"Youth Voices Uncensored" to Feature Films By and For Teens on Sexuality, Immigration and Politics
For Immediate Release
Contact: Brian Pickett
(212) 807-6222 ext. 22
New York, NEW YORK – High school students, educators, and free speech advocates from around the city will gather at the New York Film Academy on Saturday, March 28 for Youth Voices Uncensored, an afternoon of film screenings and discussions about how youth media can address important social and political issues.
"Youth today are transforming our political landscape, and they are doing so largely through the world of film and new media," said Brian Pickett, Youth Program Coordinator for the National Coalition Against Censorship and event organizer. "As technology becomes easier to use and more widely accessible, we are seeing youth video production emerge as a significant way for young people to put a mark on their world."
Young people are finding that posting videos on Youtube, MySpace, and Facebook is an empowering and effective way to advocate for social change, Pickett noted. Further, youth media organizations are playing an important role in expanding the audience for youth-made media and increasing the likelihood that the voices of tomorrow’s leaders will be heard today.
The 10 short films to be featured at Youth Voices Uncensored address a wide array of topics: from abstinence-only education and sexuality to racism and immigration. Following the screenings, the filmmakers and audience will take part in an interactive panel discussion. A schedule of the films is available at www.ncac.org/yfen
At the event, NCAC will announce the launch of the 2009 Youth Free Expression Film contest, an annual competition that awards youth filmmakers with cash prizes and a scholarship to the New York Film Academy.
There will also be a special youth theatre performance by CALLE (Creating Artistic Links to Liberation and Expression).
WHO: Youth Voices Uncensored is hosted by the National Coalition Against Censorship’s Youth Free Expression Network, in partnership with Global Action Project, Reel Works, and the New York Film Academy.
WHAT: An afternoon of film screenings and discussions about how youth media can transform the way we think about and address important social and political issues. The event is free and open to the public. High school students and media educators are especially encouraged to attend.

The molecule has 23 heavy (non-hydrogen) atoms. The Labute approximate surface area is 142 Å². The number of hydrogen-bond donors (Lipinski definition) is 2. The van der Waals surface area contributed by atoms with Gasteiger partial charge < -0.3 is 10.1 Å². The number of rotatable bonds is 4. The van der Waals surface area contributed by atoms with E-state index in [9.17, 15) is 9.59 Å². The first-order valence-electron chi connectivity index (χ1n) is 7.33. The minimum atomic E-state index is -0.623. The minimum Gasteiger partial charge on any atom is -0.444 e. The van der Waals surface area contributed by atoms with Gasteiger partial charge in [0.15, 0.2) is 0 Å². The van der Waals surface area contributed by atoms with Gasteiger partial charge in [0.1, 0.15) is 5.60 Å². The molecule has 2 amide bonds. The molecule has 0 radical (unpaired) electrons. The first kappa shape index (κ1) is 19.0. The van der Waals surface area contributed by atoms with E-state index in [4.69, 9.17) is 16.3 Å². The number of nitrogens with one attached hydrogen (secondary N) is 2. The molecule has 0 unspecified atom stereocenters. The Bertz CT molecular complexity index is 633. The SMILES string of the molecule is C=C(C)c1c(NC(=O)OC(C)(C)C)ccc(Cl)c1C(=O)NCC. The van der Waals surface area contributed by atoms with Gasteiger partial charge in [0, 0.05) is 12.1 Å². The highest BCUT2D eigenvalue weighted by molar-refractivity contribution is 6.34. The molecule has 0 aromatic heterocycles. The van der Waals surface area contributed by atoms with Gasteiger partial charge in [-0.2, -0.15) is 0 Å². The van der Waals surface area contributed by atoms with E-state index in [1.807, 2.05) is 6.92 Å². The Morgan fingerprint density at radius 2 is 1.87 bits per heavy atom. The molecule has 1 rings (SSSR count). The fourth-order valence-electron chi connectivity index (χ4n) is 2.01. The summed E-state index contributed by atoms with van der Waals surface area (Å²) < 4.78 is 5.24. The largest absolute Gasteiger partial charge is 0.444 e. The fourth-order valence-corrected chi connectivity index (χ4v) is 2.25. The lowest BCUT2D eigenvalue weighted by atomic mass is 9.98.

WHEN: Saturday, March 28, 2009, 1 – 4 p.m.
WHERE: New York Film Academy, 100 East 17th Street (near Union Square)
The National Coalition Against Censorship is a coalition of 50 non-profit organizations dedicated to protecting rights and principles guaranteed by the First Amendment. NCAC’s Youth Free Expression Network is a coalition of teens and adults committed to defending free expression rights of youth.
Since 1991, Global Action Project (G.A.P.) has worked with young people, specifically those most affected by injustice, to build the knowledge, tools, and relationships needed to produce thought-provoking media on issues that affect them and their communities, and use their media for dialogue and to build community power.
Reel Works Teen Filmmaking is centered of the conviction that every young person has a story to tell and an important contribution to make our world. We believe that filmmaking holds within it essential disciplines of literacy, communication, creative and critical thinking, storytelling and teamwork that young people need to effectively express their unique visions. We say to teens: You have a voice. Use it!
The New York Film Academy was founded on the philosophy that "learning by doing" combined with best industry practices is more valuable than years of theoretical study for filmmakers and actors. This educational model allows students to achieve more in less time then at any other university, school or institute in the world.
CALLE (Creating Artistic Links to Liberation and Expression) is a bilingual (Spanish/English) street theater project at Art for Change where high school aged youth voice their visions and opinions through theater in an increasingly privatized and segregated city.